About 8 o'clock Sunday evening, the brigade was ordered out to the position gained on the previous day, and instructed to hold it at all hazards. This was a task of no little difficulty and danger, as the nearest supports were half a mile away, and the rebel sharpshooters from the roofs of the neighboring houses and the tops of trees fired at every one who ventured to expose himself in the least to view. By selecting a good position behind a low ridge, and by throwing up a small breastwork, we were enabled to hold our position with the loss of but 1 man.
During the night the rebels were digging rifle-pits so near that we could hear their conversation, and once they charged upon us, as if to prevent us from shoveling, but a sharp fire soon convinced them that they would do better to let us work. At daylight every one was compelled to lie flat upon the ground, and remain in that position until dark. The rebels tried every means in their power to learn our strength, but in vain, as we were ordered to remain perfectly quiet, regardless of their conduct, unless they charged upon us. They exposed themselves to our view in large numbers, and tried to provoke us to fire by throwing bullets and shell at us very freely. At dark they began to approach us, and their skirmishers advanced on their hands and knees to within a few yards of our guards, but a volley from the rifles of two regiments satisfied them that they were going too far,and they retired. About 10 p.m. the brigade was relieved from their most wearisome and perilous duty,and ordered to return to camp across the river, where we arrived about 2 o'clock the next morning.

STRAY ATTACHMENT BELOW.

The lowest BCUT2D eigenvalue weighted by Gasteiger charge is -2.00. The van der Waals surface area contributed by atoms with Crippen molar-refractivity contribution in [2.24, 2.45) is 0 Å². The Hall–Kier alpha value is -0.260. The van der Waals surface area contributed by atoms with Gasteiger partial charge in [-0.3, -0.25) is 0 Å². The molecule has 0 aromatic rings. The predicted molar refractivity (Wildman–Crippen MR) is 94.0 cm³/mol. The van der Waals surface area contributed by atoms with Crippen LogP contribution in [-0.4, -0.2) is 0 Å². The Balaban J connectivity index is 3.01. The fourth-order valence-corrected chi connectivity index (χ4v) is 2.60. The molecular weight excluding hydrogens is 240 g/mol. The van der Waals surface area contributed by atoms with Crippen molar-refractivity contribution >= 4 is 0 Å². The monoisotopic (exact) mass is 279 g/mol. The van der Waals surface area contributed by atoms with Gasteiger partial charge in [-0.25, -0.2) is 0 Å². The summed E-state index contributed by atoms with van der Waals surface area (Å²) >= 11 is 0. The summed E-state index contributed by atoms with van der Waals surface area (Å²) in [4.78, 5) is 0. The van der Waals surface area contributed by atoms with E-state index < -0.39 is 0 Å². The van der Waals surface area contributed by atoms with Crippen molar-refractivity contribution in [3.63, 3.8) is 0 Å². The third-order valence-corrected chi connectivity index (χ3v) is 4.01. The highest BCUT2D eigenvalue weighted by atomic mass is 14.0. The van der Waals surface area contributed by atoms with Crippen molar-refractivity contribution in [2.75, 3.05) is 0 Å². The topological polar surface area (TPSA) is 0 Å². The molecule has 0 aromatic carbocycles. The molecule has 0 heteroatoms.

This being the eighth general engagement in which the Twenty-first Massachusetts Volunteers has acted an important part during the past year, it is superfluous to state that both officers and men behaved like veterans, and it is but just to add that the reputation won by the Second Brigade, under the gallant and lamented Reno, was worthily sustained at the battle of Fredericksburg.
I have the honor, captain, to be, very respectfully, your obedient servant,
W. S. CLARK,
Colonel Twenty-first Massachusetts Volunteers.
Captain G. H. McKIBBIN,
Assistant Adjutant-General, Second Brigade.
Numbers 125. Report of Captain Stephen H. Andrews, Thirty-fifth Massachusetts Infantry.
December 16, 1862.
SIR: I have the honor of reporting the action of the Thirty-fifth Massachusetts Infantry Regiment during the battle of the 13th, at Fredericksburg, which is most respectfully submitted.
At about 1 p.m. formed a line of battle, under command of Major Sidney Willard, and marched to the front at double-quick, facing heavy firing from the enemy's batteries and infantry.
Taking our position on the right of the Eleventh New Hampshire Regiment, we engaged the foe until our ammunition was exhausted; at which time gave way for re-enforcements to occupy our position, taking shelter under the brow of an elevation of the ground, where we remained until about 7 o'clock, when, on inquiry, we found the rest of our brigade.